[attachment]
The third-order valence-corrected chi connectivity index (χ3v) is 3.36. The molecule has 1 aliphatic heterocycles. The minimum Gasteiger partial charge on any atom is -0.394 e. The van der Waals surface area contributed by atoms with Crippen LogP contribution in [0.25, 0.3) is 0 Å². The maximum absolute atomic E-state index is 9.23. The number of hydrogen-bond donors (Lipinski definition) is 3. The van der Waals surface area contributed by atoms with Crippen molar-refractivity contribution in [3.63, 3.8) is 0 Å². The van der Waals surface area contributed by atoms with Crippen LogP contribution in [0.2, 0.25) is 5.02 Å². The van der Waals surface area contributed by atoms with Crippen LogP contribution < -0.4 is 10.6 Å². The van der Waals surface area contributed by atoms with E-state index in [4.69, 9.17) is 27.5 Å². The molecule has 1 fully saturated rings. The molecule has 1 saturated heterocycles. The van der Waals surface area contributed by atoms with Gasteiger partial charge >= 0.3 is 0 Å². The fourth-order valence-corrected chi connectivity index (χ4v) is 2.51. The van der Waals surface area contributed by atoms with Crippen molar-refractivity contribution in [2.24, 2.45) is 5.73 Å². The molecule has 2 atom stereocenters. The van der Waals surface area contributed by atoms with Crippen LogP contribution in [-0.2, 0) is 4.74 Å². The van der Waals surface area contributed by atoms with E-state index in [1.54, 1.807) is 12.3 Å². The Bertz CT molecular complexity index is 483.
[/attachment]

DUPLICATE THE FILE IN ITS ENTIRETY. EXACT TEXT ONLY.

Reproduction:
The third-order valence-corrected chi connectivity index (χ3v) is 3.36. The molecule has 1 aliphatic heterocycles. The minimum Gasteiger partial charge on any atom is -0.394 e. The van der Waals surface area contributed by atoms with Crippen LogP contribution in [0.25, 0.3) is 0 Å². The maximum absolute atomic E-state index is 9.23. The number of hydrogen-bond donors (Lipinski definition) is 3. The van der Waals surface area contributed by atoms with Crippen molar-refractivity contribution in [3.63, 3.8) is 0 Å². The van der Waals surface area contributed by atoms with Crippen LogP contribution in [0.2, 0.25) is 5.02 Å². The van der Waals surface area contributed by atoms with Crippen LogP contribution < -0.4 is 10.6 Å². The van der Waals surface area contributed by atoms with E-state index in [4.69, 9.17) is 27.5 Å². The molecule has 1 fully saturated rings. The molecule has 1 saturated heterocycles. The van der Waals surface area contributed by atoms with Gasteiger partial charge >= 0.3 is 0 Å². The fourth-order valence-corrected chi connectivity index (χ4v) is 2.51. The van der Waals surface area contributed by atoms with Crippen molar-refractivity contribution in [2.24, 2.45) is 5.73 Å². The molecule has 2 atom stereocenters. The van der Waals surface area contributed by atoms with Crippen LogP contribution in [-0.2, 0) is 4.74 Å². The van der Waals surface area contributed by atoms with E-state index in [1.54, 1.807) is 12.3 Å². The Bertz CT molecular complexity index is 483.